My Adult Son is an Alcoholic and Has just been Diagnosed with Leukemia (CLL).
My son has been an alcoholic for 20 to 30 years. He is 46. He was recently diagnosed with chronic lymphomic leukemia. His doctor told him he is in a very early stage and recommended to treatment other than "watch and see". His doc also told him to stop smoking, which he did - right away.
However, his drinking has increased dramatically to the point where he even drinks in the morning and literally drinks all day. His hygiene is terrible, but obviously, that is not the main problem. I can't find a single web site that says heavy drinking effects CLL.
He is an adult and thus I can't go to his doctor appointments with him. I suspect his doctor doesn't have any idea how much he drinks. He is extremely difficult to be around because he is always drunk and when our family is together, he interrupts, has no idea of what we are talking about and his comments make absolutely no sense.
Mainly, I am concerned that his drinking will cause his leukemia to kill him. His father (my ex) is on 100% disability from the VA for alcoholism. My current husband and I and other family members drink a beer or a glass of wine on occasion. My son will drink well into the night until he passes out, and then starts again in the morning. He does not live with us but spends many weekends with us.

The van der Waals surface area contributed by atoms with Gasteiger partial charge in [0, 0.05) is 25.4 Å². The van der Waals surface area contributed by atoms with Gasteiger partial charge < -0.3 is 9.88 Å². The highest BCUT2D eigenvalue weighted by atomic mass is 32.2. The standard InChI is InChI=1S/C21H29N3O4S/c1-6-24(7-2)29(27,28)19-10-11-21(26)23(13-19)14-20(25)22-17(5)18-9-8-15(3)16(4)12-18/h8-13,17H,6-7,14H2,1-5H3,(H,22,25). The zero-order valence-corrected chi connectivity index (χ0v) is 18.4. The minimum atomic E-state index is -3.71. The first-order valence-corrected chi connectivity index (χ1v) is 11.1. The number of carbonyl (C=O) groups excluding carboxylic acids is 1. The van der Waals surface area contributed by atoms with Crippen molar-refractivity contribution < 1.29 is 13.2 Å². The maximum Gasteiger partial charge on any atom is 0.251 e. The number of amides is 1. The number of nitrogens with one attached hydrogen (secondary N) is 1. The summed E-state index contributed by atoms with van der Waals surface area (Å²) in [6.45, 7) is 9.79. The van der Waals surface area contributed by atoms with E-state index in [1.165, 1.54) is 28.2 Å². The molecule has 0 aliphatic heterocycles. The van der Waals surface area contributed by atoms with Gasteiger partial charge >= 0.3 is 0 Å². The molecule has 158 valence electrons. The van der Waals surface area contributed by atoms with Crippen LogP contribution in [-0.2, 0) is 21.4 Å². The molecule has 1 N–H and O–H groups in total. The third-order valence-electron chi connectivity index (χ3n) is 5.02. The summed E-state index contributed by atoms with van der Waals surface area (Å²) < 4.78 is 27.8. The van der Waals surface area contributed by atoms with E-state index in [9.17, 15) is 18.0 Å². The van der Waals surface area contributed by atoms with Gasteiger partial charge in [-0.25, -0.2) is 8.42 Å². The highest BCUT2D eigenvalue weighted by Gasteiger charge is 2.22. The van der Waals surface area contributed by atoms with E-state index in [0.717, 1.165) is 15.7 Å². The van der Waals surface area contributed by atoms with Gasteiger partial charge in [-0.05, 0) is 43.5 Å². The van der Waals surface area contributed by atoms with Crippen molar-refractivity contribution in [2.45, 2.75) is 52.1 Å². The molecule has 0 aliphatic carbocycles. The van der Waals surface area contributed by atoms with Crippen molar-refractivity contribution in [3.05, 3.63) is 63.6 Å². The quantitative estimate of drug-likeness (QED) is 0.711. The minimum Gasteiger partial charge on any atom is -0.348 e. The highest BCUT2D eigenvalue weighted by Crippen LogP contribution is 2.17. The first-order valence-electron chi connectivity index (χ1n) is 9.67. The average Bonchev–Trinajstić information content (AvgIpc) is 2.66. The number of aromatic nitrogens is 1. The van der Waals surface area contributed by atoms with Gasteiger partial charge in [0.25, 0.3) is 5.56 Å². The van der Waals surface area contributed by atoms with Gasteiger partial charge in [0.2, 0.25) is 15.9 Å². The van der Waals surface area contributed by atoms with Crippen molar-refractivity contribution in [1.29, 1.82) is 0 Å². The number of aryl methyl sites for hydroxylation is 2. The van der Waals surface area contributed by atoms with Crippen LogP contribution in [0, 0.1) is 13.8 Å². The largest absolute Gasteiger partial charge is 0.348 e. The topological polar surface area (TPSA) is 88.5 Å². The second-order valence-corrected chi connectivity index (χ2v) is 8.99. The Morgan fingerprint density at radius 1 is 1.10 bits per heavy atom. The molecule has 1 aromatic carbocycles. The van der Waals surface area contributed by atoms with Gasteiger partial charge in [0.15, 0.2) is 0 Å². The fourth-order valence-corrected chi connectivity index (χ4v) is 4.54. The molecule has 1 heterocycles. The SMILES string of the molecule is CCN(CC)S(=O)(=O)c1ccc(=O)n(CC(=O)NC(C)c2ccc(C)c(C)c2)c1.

I need advice so I can help him. I think if he knew heavy drinking would hasten his cancer, he might at least have an incentive to stop. Do I just need to sit and watch him die? It is very frightening to our whole family. Thank you very much. Mary
Is has become widely acknowledged that one of the physical effects of alcoholism
is the development of a number of different cancers. I haven't read any reports that specifically mention Chronic Lymphocytic Leukemia, but it goes without saying that excessive alcohol will only make things worse.
You may not be able to go with your son to see his Doctor, but you could make an appointment to go see his Doctor by yourself and explain what is really going on to him. That way when your son goes to see him again, he can have a word with him and explain the risks, which might motivate your son to take his drinking problem more seriously.
If your son continues with his alcoholism and excessive drinking, he might be more at danger from the alcohol than his leukaemia. So if he continues to stay in denial about his problem and isn't prepared to change - you may have to consider doing a family intervention
to get him into proper treatment for his alcoholism.
So it's essential that your son does address his alcoholism too because on its own it also has the potential to be fatal. But with his leukaemia it just makes things even worse. Hopefully a word from his Doctor will help, otherwise you'll need to seriously consider an intervention.
God Bless and Good Luck to you